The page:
Magna Carta (Latin for Great Charter),[1] also called Magna Carta Libertatum or The Great Charter of the Liberties of England, is an Angevin charter originally issued in Latin in June 1215. It was sealed under oath by King John at Runnymede, on the bank of the River Thames near Windsor, England at June 15, 1215.[2]

Magna Carta was the first document forced onto a King of England by a group of his subjects, the feudal barons, in an attempt to limit his powers by law and protect their rights.

The charter is widely known throughout the English speaking world as an important part of the protracted historical process that led to the rule of constitutional law in England and beyond.

When asked by Anderson if he would return to the US if given amnesty, Snowden says yes as long as he can continue his work. He’s not willing to trade his work of bringing these issues to the public forefront in order to go home again.

Ethical nano in Second Life

Isn’t Second Life dead? Apparently not.

While you won’t be able to attend the live event online, there will be free access to the nano and ethics discussion held on July 20, 2012, from 1 pm to 4 pm EDT at the Terasem Island Conference Center in Second Life. The question and speakers were (from the July 20, 2012 event posting on the Kurzweil Accelerating Intelligence website,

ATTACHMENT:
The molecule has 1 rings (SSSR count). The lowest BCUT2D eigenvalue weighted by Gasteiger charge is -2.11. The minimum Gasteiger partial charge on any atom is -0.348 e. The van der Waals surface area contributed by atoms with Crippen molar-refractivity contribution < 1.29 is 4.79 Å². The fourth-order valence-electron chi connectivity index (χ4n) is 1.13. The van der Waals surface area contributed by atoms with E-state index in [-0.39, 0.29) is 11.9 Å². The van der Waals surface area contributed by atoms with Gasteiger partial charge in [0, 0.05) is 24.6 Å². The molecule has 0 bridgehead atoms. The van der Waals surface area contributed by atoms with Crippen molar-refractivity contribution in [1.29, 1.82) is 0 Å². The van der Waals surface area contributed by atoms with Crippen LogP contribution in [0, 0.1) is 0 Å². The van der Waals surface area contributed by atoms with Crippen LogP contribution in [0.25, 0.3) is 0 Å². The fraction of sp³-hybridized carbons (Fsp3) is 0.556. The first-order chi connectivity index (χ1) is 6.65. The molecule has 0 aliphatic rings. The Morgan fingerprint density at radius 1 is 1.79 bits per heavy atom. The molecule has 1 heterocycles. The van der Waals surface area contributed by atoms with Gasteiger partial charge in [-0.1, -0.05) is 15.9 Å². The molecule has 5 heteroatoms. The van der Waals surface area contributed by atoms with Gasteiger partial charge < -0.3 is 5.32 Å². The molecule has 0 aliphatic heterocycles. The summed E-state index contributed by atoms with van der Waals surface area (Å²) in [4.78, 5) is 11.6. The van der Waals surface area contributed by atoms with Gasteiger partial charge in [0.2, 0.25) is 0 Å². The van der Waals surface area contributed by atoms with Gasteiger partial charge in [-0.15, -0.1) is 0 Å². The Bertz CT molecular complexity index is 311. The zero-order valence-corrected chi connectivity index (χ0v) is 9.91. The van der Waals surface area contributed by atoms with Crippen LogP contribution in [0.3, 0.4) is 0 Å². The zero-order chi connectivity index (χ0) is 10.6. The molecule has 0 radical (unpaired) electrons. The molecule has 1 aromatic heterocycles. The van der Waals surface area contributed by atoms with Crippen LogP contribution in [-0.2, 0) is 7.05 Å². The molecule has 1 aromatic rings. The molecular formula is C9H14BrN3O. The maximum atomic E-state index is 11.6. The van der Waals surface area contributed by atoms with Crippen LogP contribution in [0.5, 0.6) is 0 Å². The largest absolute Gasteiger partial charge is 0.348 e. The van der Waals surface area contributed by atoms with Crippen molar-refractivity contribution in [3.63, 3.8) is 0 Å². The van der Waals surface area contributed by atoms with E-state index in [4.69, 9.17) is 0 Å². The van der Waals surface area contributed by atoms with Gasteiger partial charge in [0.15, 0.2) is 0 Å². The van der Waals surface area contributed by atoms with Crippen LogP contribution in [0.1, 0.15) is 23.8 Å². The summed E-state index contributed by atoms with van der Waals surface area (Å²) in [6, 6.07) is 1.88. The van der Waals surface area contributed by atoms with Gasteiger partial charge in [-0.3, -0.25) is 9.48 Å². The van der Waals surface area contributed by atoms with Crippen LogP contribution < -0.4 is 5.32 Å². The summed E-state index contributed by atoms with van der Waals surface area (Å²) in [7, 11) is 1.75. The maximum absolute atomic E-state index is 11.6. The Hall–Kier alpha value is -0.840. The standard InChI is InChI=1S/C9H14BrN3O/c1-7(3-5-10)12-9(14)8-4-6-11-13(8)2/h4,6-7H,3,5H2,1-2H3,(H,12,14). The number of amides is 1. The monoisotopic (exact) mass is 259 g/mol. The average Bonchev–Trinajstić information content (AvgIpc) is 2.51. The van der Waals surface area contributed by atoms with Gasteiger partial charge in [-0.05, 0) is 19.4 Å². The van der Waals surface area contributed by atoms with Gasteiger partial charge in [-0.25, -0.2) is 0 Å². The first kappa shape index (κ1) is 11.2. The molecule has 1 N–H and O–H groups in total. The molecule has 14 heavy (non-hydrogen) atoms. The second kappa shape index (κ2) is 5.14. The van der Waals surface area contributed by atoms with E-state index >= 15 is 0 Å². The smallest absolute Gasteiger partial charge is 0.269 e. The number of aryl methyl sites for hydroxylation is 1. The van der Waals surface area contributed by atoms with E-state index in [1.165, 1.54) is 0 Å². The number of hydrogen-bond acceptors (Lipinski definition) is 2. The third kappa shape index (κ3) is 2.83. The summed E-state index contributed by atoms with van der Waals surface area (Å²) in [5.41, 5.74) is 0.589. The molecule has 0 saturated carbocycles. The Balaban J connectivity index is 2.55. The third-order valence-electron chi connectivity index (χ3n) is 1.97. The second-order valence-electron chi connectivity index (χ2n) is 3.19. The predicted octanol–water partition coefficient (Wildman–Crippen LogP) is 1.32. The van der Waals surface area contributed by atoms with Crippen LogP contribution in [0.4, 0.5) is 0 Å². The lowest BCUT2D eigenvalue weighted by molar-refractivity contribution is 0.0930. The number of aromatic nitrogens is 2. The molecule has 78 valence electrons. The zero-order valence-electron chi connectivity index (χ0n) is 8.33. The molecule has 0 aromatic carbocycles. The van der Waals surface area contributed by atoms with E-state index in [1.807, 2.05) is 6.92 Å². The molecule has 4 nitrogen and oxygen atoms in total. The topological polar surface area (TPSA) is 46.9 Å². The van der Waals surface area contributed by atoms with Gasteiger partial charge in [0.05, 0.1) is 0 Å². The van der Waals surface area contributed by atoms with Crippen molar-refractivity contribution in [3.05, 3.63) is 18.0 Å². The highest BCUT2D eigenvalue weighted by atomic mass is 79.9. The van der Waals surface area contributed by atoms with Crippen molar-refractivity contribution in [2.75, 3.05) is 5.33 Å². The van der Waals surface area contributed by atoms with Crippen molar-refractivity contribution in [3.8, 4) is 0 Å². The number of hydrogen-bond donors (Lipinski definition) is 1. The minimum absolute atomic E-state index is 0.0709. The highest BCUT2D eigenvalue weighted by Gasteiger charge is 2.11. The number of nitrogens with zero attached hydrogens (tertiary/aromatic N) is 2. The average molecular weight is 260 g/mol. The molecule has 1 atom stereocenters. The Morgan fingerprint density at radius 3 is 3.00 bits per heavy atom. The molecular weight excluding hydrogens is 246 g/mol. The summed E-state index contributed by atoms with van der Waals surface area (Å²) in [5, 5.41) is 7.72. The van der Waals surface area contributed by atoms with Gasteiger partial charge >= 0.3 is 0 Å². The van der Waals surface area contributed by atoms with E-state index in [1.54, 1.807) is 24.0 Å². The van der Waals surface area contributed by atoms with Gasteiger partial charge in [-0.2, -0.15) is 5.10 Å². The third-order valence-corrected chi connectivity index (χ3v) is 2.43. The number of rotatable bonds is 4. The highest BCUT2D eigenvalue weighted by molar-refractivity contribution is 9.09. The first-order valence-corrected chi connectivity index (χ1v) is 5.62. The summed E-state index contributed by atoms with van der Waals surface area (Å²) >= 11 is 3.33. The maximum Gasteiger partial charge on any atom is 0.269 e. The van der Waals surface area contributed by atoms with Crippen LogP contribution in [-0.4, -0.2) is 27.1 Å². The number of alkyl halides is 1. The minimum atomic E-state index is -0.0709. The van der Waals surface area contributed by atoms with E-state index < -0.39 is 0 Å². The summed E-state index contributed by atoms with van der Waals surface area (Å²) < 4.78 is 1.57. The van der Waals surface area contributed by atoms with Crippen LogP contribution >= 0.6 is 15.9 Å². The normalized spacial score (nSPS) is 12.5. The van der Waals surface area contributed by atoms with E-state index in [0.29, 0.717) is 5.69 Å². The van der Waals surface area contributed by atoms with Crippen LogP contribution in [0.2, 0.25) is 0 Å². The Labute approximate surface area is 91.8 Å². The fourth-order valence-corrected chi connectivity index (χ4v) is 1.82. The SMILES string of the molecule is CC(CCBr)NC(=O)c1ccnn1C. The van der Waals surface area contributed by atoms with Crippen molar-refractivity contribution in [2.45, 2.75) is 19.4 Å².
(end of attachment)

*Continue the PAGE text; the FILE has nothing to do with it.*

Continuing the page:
What should be the ethical constraints on nanotechnology?

Speakers include:

  • Martine Rothblatt, Ph.D. — “Geoethical Rules for Nanotechnological Advances”
  • Peter Wicks — “Nanotechnology and the Environment: Enemies or Allies?”
  • Alex Wissner-Gross, Ph.D. — “Physically Programmable Surfaces”

The workshop is an exchange of scholarly views on uses of lifesaving nanotechnologies, including the impacts on people, accessibility, monitoring compliance with ethical norms.

I think if you check out the Terasem Island Conference Center in Second Life (SLURL), you will be able to access the archived discussion.

Nano events

The Project on Emerging Nanotechnologies (PEN) has a couple of events coming up later this month. The first one is this coming Thurs., Jan. 8, 2009 ‘Synthetic Biology: Is Ethics A Showstopper? from 12:30 pm to 1:30 pm EST. The event features two speakers, Arthur Caplan, an ethicist from the University of Pennsylvania, and Andrew Maynard, the chief science advisor for PEN. They request an RSVP, if you are attending in person. Go here for more details and/or to RSVP. Or you can view the webcast live or later. Their other event is on Weds.,  Jan. 14, 2009 and is called ‘Nanotech and Your Daily Vitamins’. The time for this event is 9:30 am – 10:30 am EST. The featured speakers, William B. Schultz and Lisa Barclay, are the authors of a report for PEN about the FDA and how it can address issues surrounding dietary supplements that use nanomaterials. For more details about the event and/or to RSVP, go here. There is also the webcast option. There is a link to the report from the event page but you have to log in to view it (as of Jan.6.09).

Nanotech BC is cancelling its Jan. 15, 2009 breakfast speaker event. Meanwhile, Nanotech BC organizers are preparing for the second Cascadia Symposium on April 20 – 21, 2009 at the Bayshore. They’ve gone for a larger venue (250 people) than last year’s. No other details are available yet.